Gin consumed by paupers to the value of about eighteen millions yearly: … crimes quadrupled for the whole country, and in some counties decupled.Neither of these were mere rhetoric. In the 1820s 14 million gallons of gin were being consumed annually [Peter Mathias, The Brewing Industry in England, 1700-1830 (Cambridge Univ. Press 1959), 375]. Gin drinking was widely perceived as a social problem of long-standing, and one which had been exacerbated by the reduction of Gin Duty in 1826, which, by lowering the price, resulted in an increase in gin-related drunkenness. As for crime—well in 1809 5,330 criminal trials resulted in 3,238 prosecutions. In 1815 those numbers had risen to 7,818 and 4,883 respectively, and by 1829 (when STC was writing Church and State) the numbers were 18,675 and 13,261. ‘Quadrupled’, in other words, is no exaggeration. [Figures for England and Wales only, from B .R Mitchell, British Historical Statistics (Cambridge Univ. Press 1988), 783]
So: Britain was going to hell in a handcart. What to do? Chapter 8 has the answer: a proper reorientation of the potential of the Nationality. Coleridge proposes, in essence, a sort of ur-Welfare State, although one with a primary focus on (religiously led) education and only secondarily on the maintenance of paupers—and even then only those too old and infirm to work.
Determin[ing] the nationalty to the following objects: 1st. To the maintenance of the Universities and the great liberal schools: 2ndly. To the maintenance of a pastor and schoolmaster in every parish: 3rdly. To the raising and keeping in repair of the churches, schools, &c., and, Lastly: to the maintenance of the proper, that is, the infirm, poor whether from age or sickness. What’s interesting here, in hindsight, is that STC is not making the case for what actually (in essence) came to pass—that general taxation should be used to fund a welfare state. He’s adamant that the clerisy should be, at heart, agents of the National Church, not of the secular government. He concludes chapt. 8 with a gushing panegyric to the Church of England, lifted from Biographia Literaria (‘Protestant Church Establishment, this it is, which the patriot, and the philanthropist, who would fain unite the love of peace with a faith in the progressive amelioration of mankind, cannot estimate at too high a price—It cannot be valued with the gold of Ophir, with the precious onyx, or the sapphire’ and so on). Chapter 9 stresses the things that would disqualify a person from being a member of the clerisy: two big no-nos, one bigger than the other (it would be ‘a foul treason against the most fundamental rights and interests of the realm’):
what the reader will have anticipated, that the first absolute disqualification is allegiance to a foreign power: the second, the abjuration — under the command and authority of this power … — of that bond, which more than all other ties connects the citizen with his country. [83-84]A third thing creeps in as this chapter proceeds: the ‘compulsory celibacy’ of the clergy. It’s clearly enough a dig at the Catholics, this.
We’re now declaredly into the ‘practical conclusion’, as Coleridge calls it, of the volume. Chapter 10 praises the necessity of the King as a unifying point for the nation: ‘as the head of the National Church,or Clerisy, and the protector and supreme trustee of the NATIONALTY’. STC makes several points in this chapter. Here's one:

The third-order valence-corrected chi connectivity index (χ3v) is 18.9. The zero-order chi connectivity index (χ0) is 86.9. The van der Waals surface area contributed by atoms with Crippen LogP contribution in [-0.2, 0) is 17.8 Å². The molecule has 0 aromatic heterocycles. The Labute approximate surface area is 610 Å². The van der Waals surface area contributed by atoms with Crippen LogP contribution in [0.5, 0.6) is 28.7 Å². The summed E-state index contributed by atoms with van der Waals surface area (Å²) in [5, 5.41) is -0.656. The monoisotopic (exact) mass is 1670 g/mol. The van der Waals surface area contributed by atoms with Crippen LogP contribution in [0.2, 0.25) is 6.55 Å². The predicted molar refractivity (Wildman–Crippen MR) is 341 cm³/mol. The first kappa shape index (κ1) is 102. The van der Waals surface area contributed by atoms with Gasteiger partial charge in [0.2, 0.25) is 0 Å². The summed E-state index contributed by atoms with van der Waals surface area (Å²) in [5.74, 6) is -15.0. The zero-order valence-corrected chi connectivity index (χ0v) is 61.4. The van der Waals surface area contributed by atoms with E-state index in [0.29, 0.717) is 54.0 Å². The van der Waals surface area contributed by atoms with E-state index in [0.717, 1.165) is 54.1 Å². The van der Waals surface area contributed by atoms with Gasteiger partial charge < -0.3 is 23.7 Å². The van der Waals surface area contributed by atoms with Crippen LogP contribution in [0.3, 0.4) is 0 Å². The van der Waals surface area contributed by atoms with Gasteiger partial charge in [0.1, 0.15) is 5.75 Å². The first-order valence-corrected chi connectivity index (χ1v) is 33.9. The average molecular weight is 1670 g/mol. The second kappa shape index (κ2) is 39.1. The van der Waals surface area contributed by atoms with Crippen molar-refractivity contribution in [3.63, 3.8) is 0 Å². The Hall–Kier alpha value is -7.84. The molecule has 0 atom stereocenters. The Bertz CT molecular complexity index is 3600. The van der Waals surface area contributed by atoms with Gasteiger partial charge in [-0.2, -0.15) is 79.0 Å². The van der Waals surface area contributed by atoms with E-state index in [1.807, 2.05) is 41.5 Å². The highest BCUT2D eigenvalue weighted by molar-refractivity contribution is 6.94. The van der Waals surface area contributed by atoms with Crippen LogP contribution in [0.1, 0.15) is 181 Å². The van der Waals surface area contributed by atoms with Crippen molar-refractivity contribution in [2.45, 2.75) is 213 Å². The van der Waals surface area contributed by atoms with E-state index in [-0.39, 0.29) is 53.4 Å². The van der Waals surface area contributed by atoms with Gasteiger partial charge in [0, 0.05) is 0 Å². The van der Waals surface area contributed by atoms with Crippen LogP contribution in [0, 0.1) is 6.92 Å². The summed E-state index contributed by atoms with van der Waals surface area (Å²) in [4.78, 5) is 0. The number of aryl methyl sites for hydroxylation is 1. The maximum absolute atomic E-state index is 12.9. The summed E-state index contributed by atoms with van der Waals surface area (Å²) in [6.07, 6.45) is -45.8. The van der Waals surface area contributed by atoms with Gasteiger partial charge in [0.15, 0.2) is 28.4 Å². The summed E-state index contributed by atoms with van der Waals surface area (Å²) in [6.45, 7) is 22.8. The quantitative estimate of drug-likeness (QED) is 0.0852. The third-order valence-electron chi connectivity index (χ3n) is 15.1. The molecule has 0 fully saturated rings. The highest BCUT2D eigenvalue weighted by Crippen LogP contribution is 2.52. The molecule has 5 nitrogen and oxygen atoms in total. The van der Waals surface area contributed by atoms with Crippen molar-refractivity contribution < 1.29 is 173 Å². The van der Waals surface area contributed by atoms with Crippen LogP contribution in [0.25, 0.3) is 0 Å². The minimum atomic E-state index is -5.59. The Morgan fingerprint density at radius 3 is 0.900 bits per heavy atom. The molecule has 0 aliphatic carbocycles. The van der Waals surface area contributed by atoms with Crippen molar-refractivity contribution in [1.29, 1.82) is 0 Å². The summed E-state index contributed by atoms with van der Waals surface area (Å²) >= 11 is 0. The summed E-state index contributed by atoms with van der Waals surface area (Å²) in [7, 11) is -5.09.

The first condition then required, in order to a sound constitution of the Body Politic, is a due proportion of the free and permeative life and energy of the nation to the organized powers brought within containing channels.These two forces (‘free and permeative’ on the hand, ‘containing channels and organizing powers’ on the other) need to be in balance, but that balance can’t be relied upon to happen naturally. That’s why a monarch is needful, to adjudicate. And so to chapter 11, on the powers of Parliament and the necessary limitations of same, with the emphasis on the latter. Finally chapter 12 sums up: Parliament on its own is too fallible, too subject to the ‘fluctuating majorities’ of the popular vote—‘an Omnipotency which ha[s] so little claim to Omniscience’. As for the Lords, they may ‘be reasonably presumed to feel a sincere and lively concern, but who, the experience of ages might teach us, are not the class of persons most likely to study, or feel a deep concern in, the interests here spoken of, in either sense of the term CHURCH; — i.e. whether the interests be of a kingdom “not of the World”.
Knowing this, our ancestors chose to place their reliance on the honour and conscience of an individual, whose comparative height, it was believed, would exempt him from the gusts and shifting currents, that agitate the lower region of the political atmosphere. And the book concludes with a consideration of whether the King’s coronation oath restricts him from giving royal assent to the emancipation of Catholics. I say ‘concludes’: not for the first time in his publishing career Coleridge adds lengthy appendices—two long disquisitions on the ‘Idea of the Christian Church’ and another on the ‘Third’ Church ‘Neither National nor Universal’, which puts the boot into Roman Catholicism. But, lacking world enough and time, I won’t go into those two essays here. Then there’s a ‘Letter to a Friend’, about the specifics of the 1829 Catholic Emancipation Bill (the second edition entitled this ‘AIDS TO A RIGHT APPRECIATION OF THE ACT ADMITTING CATHOLICS TO SIT IN BOTH HOUSES OF PARLIAMENT’) and a glossary explaining the terminology of the preceding letter. The volume ends with a long letter, originally sent to Edward Coleridge in July 1826, here added-in as ‘Appendix’, which touches on some of the fundamentals of STC’s own faith. Phew!
Tomorrow I'll post some thoughts on the whole thing, with particular attention to contemporary relevance etc.